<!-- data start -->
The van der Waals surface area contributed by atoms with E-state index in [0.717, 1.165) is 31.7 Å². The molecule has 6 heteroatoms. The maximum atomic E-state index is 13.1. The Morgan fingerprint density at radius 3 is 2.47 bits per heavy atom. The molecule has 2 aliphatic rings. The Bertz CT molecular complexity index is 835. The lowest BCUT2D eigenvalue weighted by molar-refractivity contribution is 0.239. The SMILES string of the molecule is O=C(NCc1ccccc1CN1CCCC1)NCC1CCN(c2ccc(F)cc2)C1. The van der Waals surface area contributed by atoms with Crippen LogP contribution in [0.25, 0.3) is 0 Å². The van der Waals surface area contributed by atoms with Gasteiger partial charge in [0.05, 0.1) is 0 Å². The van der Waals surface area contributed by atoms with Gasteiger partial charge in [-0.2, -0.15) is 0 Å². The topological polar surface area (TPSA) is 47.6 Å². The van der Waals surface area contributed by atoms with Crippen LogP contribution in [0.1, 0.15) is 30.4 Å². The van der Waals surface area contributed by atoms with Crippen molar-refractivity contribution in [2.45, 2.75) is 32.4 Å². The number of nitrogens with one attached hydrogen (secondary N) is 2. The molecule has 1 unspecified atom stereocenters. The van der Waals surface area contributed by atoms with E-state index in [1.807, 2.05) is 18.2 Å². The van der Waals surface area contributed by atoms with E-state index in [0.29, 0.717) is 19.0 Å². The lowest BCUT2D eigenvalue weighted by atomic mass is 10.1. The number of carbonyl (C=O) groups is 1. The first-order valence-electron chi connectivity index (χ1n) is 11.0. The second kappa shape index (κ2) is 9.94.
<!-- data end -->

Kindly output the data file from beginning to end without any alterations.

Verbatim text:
The van der Waals surface area contributed by atoms with E-state index in [0.717, 1.165) is 31.7 Å². The molecule has 6 heteroatoms. The maximum atomic E-state index is 13.1. The Morgan fingerprint density at radius 3 is 2.47 bits per heavy atom. The molecule has 2 aliphatic rings. The Bertz CT molecular complexity index is 835. The lowest BCUT2D eigenvalue weighted by molar-refractivity contribution is 0.239. The SMILES string of the molecule is O=C(NCc1ccccc1CN1CCCC1)NCC1CCN(c2ccc(F)cc2)C1. The van der Waals surface area contributed by atoms with Crippen LogP contribution in [0.25, 0.3) is 0 Å². The van der Waals surface area contributed by atoms with Gasteiger partial charge in [0.05, 0.1) is 0 Å². The van der Waals surface area contributed by atoms with Gasteiger partial charge in [-0.2, -0.15) is 0 Å². The topological polar surface area (TPSA) is 47.6 Å². The van der Waals surface area contributed by atoms with Crippen LogP contribution in [0.1, 0.15) is 30.4 Å². The van der Waals surface area contributed by atoms with Crippen molar-refractivity contribution in [2.45, 2.75) is 32.4 Å². The number of nitrogens with one attached hydrogen (secondary N) is 2. The molecule has 1 unspecified atom stereocenters. The van der Waals surface area contributed by atoms with E-state index in [1.807, 2.05) is 18.2 Å². The van der Waals surface area contributed by atoms with E-state index in [0.29, 0.717) is 19.0 Å². The lowest BCUT2D eigenvalue weighted by atomic mass is 10.1. The number of carbonyl (C=O) groups is 1. The first-order valence-electron chi connectivity index (χ1n) is 11.0. The second kappa shape index (κ2) is 9.94.